Rand Paul points finger at 80s pop star after receiving suspicious powder

<span>Photograph: Rex/Shutterstock</span>
Photograph: Rex/Shutterstock

After Rand Paul received a suspicious package containing white powder at his home on Monday, the Kentucky Republican senator pointed the finger at an improbable alleged instigator: the 1980s pop star Richard Marx.

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“As a repeated target of violence, it is reprehensible that Twitter allows C-list celebrities to encourage violence against me and my family,” Paul said in a statement.

“Just this weekend Richard Marx called for violence against me and now we receive this powder-filled letter.”

After Paul said on Sunday he would not get vaccinated against Covid-19, Marx tweeted that if he ever met the senator’s erstwhile neighbor, who broke Paul’s ribs during a property dispute in 2017, he would “hug him and buy him as many drinks as he can consume”.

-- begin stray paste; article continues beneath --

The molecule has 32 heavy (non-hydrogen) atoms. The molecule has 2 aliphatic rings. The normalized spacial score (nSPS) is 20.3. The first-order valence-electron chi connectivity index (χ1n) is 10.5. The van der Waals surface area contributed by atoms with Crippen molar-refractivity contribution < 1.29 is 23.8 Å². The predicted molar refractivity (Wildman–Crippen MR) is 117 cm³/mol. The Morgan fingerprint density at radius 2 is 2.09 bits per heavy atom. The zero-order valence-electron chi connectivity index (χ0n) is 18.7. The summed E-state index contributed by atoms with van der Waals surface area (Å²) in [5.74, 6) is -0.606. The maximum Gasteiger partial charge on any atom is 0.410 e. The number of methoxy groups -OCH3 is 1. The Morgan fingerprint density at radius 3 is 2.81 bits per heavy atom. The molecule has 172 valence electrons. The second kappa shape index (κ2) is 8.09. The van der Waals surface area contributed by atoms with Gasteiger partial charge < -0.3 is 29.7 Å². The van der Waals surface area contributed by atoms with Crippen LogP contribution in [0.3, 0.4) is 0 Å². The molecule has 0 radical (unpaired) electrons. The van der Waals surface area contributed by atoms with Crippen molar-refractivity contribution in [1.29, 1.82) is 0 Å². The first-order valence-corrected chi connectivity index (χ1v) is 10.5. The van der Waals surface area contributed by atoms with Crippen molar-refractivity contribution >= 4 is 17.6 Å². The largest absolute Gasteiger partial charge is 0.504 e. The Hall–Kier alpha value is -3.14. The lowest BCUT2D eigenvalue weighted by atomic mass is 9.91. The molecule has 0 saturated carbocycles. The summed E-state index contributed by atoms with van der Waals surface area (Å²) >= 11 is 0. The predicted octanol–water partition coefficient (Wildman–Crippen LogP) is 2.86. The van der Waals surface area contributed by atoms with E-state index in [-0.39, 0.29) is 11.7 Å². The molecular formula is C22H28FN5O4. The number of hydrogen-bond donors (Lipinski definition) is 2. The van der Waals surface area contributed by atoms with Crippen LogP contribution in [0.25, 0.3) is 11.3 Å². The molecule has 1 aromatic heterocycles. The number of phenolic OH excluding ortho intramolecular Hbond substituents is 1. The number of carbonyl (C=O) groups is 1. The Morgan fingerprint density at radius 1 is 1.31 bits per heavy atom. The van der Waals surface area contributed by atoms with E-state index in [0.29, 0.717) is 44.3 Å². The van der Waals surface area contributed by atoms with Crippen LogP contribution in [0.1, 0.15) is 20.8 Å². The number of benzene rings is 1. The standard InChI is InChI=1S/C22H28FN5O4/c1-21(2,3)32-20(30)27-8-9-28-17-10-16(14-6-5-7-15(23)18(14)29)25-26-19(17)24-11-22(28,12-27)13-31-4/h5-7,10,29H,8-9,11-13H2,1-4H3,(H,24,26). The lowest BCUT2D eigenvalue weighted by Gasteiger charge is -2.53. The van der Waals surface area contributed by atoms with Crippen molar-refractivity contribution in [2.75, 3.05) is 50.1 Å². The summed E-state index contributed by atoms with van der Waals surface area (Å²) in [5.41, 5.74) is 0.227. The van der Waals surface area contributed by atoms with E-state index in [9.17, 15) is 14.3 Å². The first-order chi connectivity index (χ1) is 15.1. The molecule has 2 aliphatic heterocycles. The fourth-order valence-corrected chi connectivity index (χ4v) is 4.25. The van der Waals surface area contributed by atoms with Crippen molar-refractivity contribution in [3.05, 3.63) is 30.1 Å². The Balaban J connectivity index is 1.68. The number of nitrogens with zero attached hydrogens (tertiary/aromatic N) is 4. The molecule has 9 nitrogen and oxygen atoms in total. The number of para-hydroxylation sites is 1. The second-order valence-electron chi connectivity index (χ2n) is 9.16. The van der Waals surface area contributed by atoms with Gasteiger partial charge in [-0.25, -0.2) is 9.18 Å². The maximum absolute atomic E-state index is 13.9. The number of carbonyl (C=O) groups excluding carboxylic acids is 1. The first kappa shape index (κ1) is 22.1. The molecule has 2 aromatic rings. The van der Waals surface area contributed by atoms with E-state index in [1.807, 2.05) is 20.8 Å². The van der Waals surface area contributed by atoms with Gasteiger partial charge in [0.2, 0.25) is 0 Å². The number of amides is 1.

Rene Boucher pleaded guilty to assaulting a member of Congress after tackling Paul, allegedly in a squabble over landscaping.

In an outlandish turn of events, Paul linked Marx’s dismissive social media barb to the potentially dangerous package, which according to Fox News contained an image of the senator in a neck brace, wearing a cast, using a crutch and with a gun to his head.

At the bottom of the picture was the caption: “I’ll finish what your neighbor started, you motherfucker.”

Law enforcement agencies including the FBI Louisville office, a local sheriff’s office and Capitol police are investigating. On Tuesday, the Warren county sheriff said the substance in the package appeared not to be toxic.

Marx, meanwhile, has been bombarded by online attacks.

“You know who actually put multiple people’s lives at potential risk?” Marx said on Monday, linking to an article about how Paul attended a lunch meeting and swam at the Senate gym before receiving a Covid-19 diagnosis.

Paul tested positive for the virus in March last year, the first senator known to have been infected.

Now, as the US wrestles with widespread vaccine hesitancy, Paul said last weekend he would not take a vaccine, contradicting guidance from the Centers for Disease Control and Prevention.

“Until they show me evidence that people who have already had the infection are dying in large numbers or being hospitalized or getting very sick,” Paul said, “I just made my own personal decision that I’m not getting vaccinated because I’ve already had the disease and I have natural immunity.”